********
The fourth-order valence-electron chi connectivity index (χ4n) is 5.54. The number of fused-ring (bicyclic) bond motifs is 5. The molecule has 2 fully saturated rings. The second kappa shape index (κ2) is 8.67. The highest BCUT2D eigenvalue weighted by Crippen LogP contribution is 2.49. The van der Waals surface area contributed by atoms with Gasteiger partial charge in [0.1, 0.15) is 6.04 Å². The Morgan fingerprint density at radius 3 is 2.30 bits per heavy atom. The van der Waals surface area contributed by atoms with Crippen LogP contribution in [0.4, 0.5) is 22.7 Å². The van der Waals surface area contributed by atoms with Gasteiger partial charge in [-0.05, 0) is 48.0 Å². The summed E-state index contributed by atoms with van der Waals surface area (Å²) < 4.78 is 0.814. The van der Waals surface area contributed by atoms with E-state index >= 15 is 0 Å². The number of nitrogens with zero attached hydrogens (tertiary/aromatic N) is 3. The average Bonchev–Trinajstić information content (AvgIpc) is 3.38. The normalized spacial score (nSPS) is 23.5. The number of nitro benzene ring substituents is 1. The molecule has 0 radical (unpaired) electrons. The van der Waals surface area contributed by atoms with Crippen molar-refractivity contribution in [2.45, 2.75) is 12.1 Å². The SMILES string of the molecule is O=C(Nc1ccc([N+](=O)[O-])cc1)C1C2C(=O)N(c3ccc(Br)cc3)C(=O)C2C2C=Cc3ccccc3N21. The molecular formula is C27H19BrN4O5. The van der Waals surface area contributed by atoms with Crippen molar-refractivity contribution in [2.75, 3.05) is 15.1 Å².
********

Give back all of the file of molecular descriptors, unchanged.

The fourth-order valence-electron chi connectivity index (χ4n) is 5.54. The number of fused-ring (bicyclic) bond motifs is 5. The molecule has 2 fully saturated rings. The second kappa shape index (κ2) is 8.67. The highest BCUT2D eigenvalue weighted by Crippen LogP contribution is 2.49. The van der Waals surface area contributed by atoms with Gasteiger partial charge in [0.1, 0.15) is 6.04 Å². The Morgan fingerprint density at radius 3 is 2.30 bits per heavy atom. The van der Waals surface area contributed by atoms with Crippen LogP contribution in [0.4, 0.5) is 22.7 Å². The van der Waals surface area contributed by atoms with Gasteiger partial charge in [-0.05, 0) is 48.0 Å². The summed E-state index contributed by atoms with van der Waals surface area (Å²) < 4.78 is 0.814. The van der Waals surface area contributed by atoms with E-state index >= 15 is 0 Å². The number of nitrogens with zero attached hydrogens (tertiary/aromatic N) is 3. The average Bonchev–Trinajstić information content (AvgIpc) is 3.38. The normalized spacial score (nSPS) is 23.5. The number of nitro benzene ring substituents is 1. The molecule has 0 radical (unpaired) electrons. The van der Waals surface area contributed by atoms with Crippen molar-refractivity contribution in [2.45, 2.75) is 12.1 Å². The SMILES string of the molecule is O=C(Nc1ccc([N+](=O)[O-])cc1)C1C2C(=O)N(c3ccc(Br)cc3)C(=O)C2C2C=Cc3ccccc3N21. The molecular formula is C27H19BrN4O5. The van der Waals surface area contributed by atoms with Crippen molar-refractivity contribution in [2.75, 3.05) is 15.1 Å².